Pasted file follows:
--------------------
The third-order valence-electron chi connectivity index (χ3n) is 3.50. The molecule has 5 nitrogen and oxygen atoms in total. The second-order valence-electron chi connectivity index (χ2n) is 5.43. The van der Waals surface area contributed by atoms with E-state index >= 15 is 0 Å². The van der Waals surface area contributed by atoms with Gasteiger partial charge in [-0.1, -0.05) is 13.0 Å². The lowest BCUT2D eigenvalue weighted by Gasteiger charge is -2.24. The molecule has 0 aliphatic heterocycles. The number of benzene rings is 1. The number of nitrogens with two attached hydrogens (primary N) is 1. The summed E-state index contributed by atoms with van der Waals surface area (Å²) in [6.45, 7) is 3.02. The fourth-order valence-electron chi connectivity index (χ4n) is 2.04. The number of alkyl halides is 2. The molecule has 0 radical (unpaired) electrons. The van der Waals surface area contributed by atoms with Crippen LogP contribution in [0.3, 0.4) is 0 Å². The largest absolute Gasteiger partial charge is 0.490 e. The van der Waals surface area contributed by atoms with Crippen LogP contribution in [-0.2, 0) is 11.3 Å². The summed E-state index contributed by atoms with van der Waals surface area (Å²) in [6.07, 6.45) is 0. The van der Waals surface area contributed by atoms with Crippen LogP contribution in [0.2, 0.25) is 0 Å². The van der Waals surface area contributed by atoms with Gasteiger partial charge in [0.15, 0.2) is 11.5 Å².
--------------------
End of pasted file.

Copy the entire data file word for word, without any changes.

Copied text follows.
The third-order valence-electron chi connectivity index (χ3n) is 3.50. The molecule has 5 nitrogen and oxygen atoms in total. The second-order valence-electron chi connectivity index (χ2n) is 5.43. The van der Waals surface area contributed by atoms with E-state index >= 15 is 0 Å². The van der Waals surface area contributed by atoms with Gasteiger partial charge in [-0.1, -0.05) is 13.0 Å². The lowest BCUT2D eigenvalue weighted by Gasteiger charge is -2.24. The molecule has 0 aliphatic heterocycles. The number of benzene rings is 1. The number of nitrogens with two attached hydrogens (primary N) is 1. The summed E-state index contributed by atoms with van der Waals surface area (Å²) in [6.45, 7) is 3.02. The fourth-order valence-electron chi connectivity index (χ4n) is 2.04. The number of alkyl halides is 2. The molecule has 0 radical (unpaired) electrons. The van der Waals surface area contributed by atoms with Crippen LogP contribution in [0.3, 0.4) is 0 Å². The largest absolute Gasteiger partial charge is 0.490 e. The van der Waals surface area contributed by atoms with Crippen LogP contribution in [-0.2, 0) is 11.3 Å². The summed E-state index contributed by atoms with van der Waals surface area (Å²) in [6.07, 6.45) is 0. The van der Waals surface area contributed by atoms with Crippen LogP contribution in [0.2, 0.25) is 0 Å². The van der Waals surface area contributed by atoms with Gasteiger partial charge in [0.15, 0.2) is 11.5 Å².